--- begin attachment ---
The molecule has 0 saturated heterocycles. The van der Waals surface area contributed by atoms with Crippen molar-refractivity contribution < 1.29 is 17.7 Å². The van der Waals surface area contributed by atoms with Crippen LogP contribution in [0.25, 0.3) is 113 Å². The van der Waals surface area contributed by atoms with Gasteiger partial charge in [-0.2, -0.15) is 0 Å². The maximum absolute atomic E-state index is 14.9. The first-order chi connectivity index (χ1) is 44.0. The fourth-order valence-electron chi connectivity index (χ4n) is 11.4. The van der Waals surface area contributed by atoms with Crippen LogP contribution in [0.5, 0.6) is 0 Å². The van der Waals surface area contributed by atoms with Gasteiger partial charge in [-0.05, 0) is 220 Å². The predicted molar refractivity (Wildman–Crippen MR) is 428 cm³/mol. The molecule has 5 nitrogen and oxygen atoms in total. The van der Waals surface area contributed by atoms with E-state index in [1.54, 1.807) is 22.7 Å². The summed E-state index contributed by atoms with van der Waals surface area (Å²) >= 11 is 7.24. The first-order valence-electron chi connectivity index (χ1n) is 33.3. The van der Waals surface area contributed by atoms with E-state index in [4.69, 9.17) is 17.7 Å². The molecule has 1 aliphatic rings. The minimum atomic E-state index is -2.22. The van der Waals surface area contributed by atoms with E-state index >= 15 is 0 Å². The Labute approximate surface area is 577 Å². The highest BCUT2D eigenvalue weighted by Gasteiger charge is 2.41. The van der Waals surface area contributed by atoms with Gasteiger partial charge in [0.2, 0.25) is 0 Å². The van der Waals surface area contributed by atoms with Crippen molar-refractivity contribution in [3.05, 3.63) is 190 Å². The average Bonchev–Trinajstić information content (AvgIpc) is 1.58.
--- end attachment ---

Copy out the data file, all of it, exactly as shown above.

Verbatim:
The molecule has 0 saturated heterocycles. The van der Waals surface area contributed by atoms with Crippen molar-refractivity contribution < 1.29 is 17.7 Å². The van der Waals surface area contributed by atoms with Crippen LogP contribution in [0.25, 0.3) is 113 Å². The van der Waals surface area contributed by atoms with Gasteiger partial charge in [-0.2, -0.15) is 0 Å². The maximum absolute atomic E-state index is 14.9. The first-order chi connectivity index (χ1) is 44.0. The fourth-order valence-electron chi connectivity index (χ4n) is 11.4. The van der Waals surface area contributed by atoms with Crippen LogP contribution in [0.5, 0.6) is 0 Å². The van der Waals surface area contributed by atoms with Gasteiger partial charge in [-0.05, 0) is 220 Å². The predicted molar refractivity (Wildman–Crippen MR) is 428 cm³/mol. The molecule has 5 nitrogen and oxygen atoms in total. The van der Waals surface area contributed by atoms with E-state index in [1.54, 1.807) is 22.7 Å². The summed E-state index contributed by atoms with van der Waals surface area (Å²) >= 11 is 7.24. The first-order valence-electron chi connectivity index (χ1n) is 33.3. The van der Waals surface area contributed by atoms with E-state index in [4.69, 9.17) is 17.7 Å². The molecule has 1 aliphatic rings. The minimum atomic E-state index is -2.22. The van der Waals surface area contributed by atoms with E-state index >= 15 is 0 Å². The Labute approximate surface area is 577 Å². The highest BCUT2D eigenvalue weighted by Gasteiger charge is 2.41. The van der Waals surface area contributed by atoms with Gasteiger partial charge in [0.2, 0.25) is 0 Å². The van der Waals surface area contributed by atoms with Crippen molar-refractivity contribution in [3.05, 3.63) is 190 Å². The average Bonchev–Trinajstić information content (AvgIpc) is 1.58.